Wendy Yu is the founder and chief executive of Yu Holdings, a cutting edge, globally positioned company that makes strategic investments in areas associated with innovation, creativity and philanthropy through its subsidiaries Yu Capital, Yu Fashion and Yu Culture. Yu’s investments include fashion brands Mary Katrsntzou (who has an upcoming collaboration with the 2019 Victoria’s Secret fashion show), Cefinn (founded by Samantha Cameron), technology giants DiDi (the Uber of China) and Tjia (the AirBnb Of China). Yu grew up learning first hand lessons about drive and vision from her father, the founder of Mengtian Group, the largest wooden door manufacturer in China. At the age of 15, Yu moved to London to study Fashion Management at the London College of Fashion where she began to build her own vision of a career that was more than a profession, but was a way to make a social, artistic, business and cultural impact—a vision she has both realized and continued to expand on. Part of that involves partnering with the Business of Fashion (BoF) to launch the first Business of Fashion China Prize: a global fashion award dedicated to emerging Chinese design talent that carries a cash prize of $100,000, a slot on the official fashion calendars of Shanghai Fashion Week and London Fashion Week and mentorship from industry leaders.
Carrie Hammer: What was behind your desire to create Yu Holdings?
Wendy Yu: Ever since I was a kid, I was pretty sure I’m going to be an entrepreneur, but not the type of entrepreneur like my dad who’s quite traditional. As a kid, he would encourage me to keep asking myself where I wanted to go and how I would get there. At a young age, I had the mindset of not just finding the right position for myself, but also finding the right pathways to get me there. I see myself as being a creative entrepreneur, but on the global stage. I see myself being this bridge to connect investments with creativity. I wanted to do something that was quite new, quite refreshing, something that a millennial entrepreneur, investor and philanthropist would do and something that probably nobody had done before.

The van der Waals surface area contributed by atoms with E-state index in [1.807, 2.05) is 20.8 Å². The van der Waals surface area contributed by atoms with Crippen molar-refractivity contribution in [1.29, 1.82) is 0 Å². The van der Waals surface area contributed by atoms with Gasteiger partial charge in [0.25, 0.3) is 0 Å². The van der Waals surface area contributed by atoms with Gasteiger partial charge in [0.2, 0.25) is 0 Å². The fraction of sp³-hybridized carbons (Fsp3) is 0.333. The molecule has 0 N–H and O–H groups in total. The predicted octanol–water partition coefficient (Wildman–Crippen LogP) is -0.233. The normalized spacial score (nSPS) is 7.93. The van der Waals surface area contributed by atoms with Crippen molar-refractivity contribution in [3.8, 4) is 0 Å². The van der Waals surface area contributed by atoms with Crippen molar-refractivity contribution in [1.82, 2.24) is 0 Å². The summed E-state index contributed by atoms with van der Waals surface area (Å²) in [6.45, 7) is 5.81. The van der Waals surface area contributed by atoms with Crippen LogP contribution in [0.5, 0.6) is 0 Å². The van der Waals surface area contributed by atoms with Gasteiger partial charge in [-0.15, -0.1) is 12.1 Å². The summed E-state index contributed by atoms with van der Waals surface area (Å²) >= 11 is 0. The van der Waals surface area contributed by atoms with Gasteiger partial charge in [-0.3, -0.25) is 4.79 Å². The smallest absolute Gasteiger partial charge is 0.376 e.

Hammer: What was something that you learned about yourself as you developed the investment firm?
Yu: I learned so much about myself. I started to become more and more aware of my strengths and weakness. To be a leader you have to really know who you are and you have to find a team that compliments your strengths and weakness. I have learned how important it is to have the right people and a good team around you. Ultimately it shouldn’t be just for your vision. You have to find that perfect balance between what you love and what you are good at and also asking, “does the market really need this?”
Hammer: As a highly accomplished, successful young business woman, you must find yourself in situations where people underestimate you. How do you use that to your advantage?
Yu: I think it is an advantage that people underestimate you. With every ugly obstacle there is an opportunity. When people underestimate you, it doesn’t matter because then you know why you want to achieve that particular goal and what you want to do in the long run. I’m a rebel at heart. I feel like when there are more obstacles, it makes me more excited.